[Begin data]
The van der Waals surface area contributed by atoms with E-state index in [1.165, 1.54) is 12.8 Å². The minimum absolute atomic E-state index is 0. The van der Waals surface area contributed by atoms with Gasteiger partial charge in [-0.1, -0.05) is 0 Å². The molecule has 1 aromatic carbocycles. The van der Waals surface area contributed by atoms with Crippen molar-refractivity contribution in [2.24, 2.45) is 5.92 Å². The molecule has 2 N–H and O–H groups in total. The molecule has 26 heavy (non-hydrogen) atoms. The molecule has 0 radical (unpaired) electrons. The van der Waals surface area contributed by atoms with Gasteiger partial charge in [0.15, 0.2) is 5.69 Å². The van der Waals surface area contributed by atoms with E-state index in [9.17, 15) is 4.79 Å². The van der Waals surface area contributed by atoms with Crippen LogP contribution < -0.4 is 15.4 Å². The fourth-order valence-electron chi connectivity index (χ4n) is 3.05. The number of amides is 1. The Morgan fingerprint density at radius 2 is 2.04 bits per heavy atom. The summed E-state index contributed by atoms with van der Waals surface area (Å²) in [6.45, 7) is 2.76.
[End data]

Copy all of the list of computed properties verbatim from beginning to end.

The van der Waals surface area contributed by atoms with E-state index in [1.165, 1.54) is 12.8 Å². The minimum absolute atomic E-state index is 0. The van der Waals surface area contributed by atoms with Gasteiger partial charge in [-0.1, -0.05) is 0 Å². The molecule has 1 aromatic carbocycles. The van der Waals surface area contributed by atoms with Crippen molar-refractivity contribution in [2.24, 2.45) is 5.92 Å². The molecule has 2 N–H and O–H groups in total. The molecule has 26 heavy (non-hydrogen) atoms. The molecule has 0 radical (unpaired) electrons. The van der Waals surface area contributed by atoms with Gasteiger partial charge in [0.15, 0.2) is 5.69 Å². The van der Waals surface area contributed by atoms with E-state index in [9.17, 15) is 4.79 Å². The van der Waals surface area contributed by atoms with Crippen LogP contribution < -0.4 is 15.4 Å². The fourth-order valence-electron chi connectivity index (χ4n) is 3.05. The number of amides is 1. The Morgan fingerprint density at radius 2 is 2.04 bits per heavy atom. The summed E-state index contributed by atoms with van der Waals surface area (Å²) in [6.45, 7) is 2.76.